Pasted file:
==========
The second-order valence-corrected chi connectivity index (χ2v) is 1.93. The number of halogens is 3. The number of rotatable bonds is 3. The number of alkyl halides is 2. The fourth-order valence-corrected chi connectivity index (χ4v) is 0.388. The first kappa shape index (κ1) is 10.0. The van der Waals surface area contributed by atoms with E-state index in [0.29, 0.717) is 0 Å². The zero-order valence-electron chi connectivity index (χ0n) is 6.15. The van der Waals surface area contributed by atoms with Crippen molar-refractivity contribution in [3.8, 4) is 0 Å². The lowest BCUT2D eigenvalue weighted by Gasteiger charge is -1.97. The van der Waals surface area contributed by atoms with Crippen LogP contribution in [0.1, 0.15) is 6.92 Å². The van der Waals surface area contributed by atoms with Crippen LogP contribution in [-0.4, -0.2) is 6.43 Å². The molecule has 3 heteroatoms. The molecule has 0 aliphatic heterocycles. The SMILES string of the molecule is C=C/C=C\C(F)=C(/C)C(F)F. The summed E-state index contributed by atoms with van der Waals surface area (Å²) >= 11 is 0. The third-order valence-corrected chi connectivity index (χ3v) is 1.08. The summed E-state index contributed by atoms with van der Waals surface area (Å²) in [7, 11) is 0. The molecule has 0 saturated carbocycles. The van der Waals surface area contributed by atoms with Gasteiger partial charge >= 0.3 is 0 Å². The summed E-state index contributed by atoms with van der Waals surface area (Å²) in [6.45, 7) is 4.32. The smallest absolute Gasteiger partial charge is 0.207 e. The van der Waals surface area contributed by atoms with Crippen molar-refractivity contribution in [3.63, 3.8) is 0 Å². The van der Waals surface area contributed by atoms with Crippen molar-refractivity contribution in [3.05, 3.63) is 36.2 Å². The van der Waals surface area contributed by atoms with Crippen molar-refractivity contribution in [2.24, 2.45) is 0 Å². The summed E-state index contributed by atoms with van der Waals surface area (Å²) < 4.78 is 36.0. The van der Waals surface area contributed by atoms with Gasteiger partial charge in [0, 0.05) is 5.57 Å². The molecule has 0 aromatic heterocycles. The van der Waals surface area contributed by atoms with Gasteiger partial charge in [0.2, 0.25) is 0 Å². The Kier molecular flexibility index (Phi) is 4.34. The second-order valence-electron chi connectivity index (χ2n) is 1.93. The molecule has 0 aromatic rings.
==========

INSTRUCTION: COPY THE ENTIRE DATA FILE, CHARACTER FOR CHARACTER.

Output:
The second-order valence-corrected chi connectivity index (χ2v) is 1.93. The number of halogens is 3. The number of rotatable bonds is 3. The number of alkyl halides is 2. The fourth-order valence-corrected chi connectivity index (χ4v) is 0.388. The first kappa shape index (κ1) is 10.0. The van der Waals surface area contributed by atoms with E-state index in [0.29, 0.717) is 0 Å². The zero-order valence-electron chi connectivity index (χ0n) is 6.15. The van der Waals surface area contributed by atoms with Crippen molar-refractivity contribution in [3.8, 4) is 0 Å². The lowest BCUT2D eigenvalue weighted by Gasteiger charge is -1.97. The van der Waals surface area contributed by atoms with Crippen LogP contribution in [0.1, 0.15) is 6.92 Å². The van der Waals surface area contributed by atoms with Crippen LogP contribution in [-0.4, -0.2) is 6.43 Å². The molecule has 3 heteroatoms. The molecule has 0 aliphatic heterocycles. The SMILES string of the molecule is C=C/C=C\C(F)=C(/C)C(F)F. The summed E-state index contributed by atoms with van der Waals surface area (Å²) >= 11 is 0. The third-order valence-corrected chi connectivity index (χ3v) is 1.08. The summed E-state index contributed by atoms with van der Waals surface area (Å²) in [7, 11) is 0. The molecule has 0 saturated carbocycles. The van der Waals surface area contributed by atoms with Gasteiger partial charge >= 0.3 is 0 Å². The summed E-state index contributed by atoms with van der Waals surface area (Å²) in [6.45, 7) is 4.32. The smallest absolute Gasteiger partial charge is 0.207 e. The van der Waals surface area contributed by atoms with Crippen molar-refractivity contribution in [3.63, 3.8) is 0 Å². The van der Waals surface area contributed by atoms with Crippen molar-refractivity contribution in [3.05, 3.63) is 36.2 Å². The van der Waals surface area contributed by atoms with Crippen molar-refractivity contribution in [2.24, 2.45) is 0 Å². The summed E-state index contributed by atoms with van der Waals surface area (Å²) < 4.78 is 36.0. The van der Waals surface area contributed by atoms with Gasteiger partial charge in [0, 0.05) is 5.57 Å². The molecule has 0 aromatic heterocycles. The van der Waals surface area contributed by atoms with Gasteiger partial charge in [0.2, 0.25) is 0 Å². The Kier molecular flexibility index (Phi) is 4.34. The second-order valence-electron chi connectivity index (χ2n) is 1.93. The molecule has 0 aromatic rings.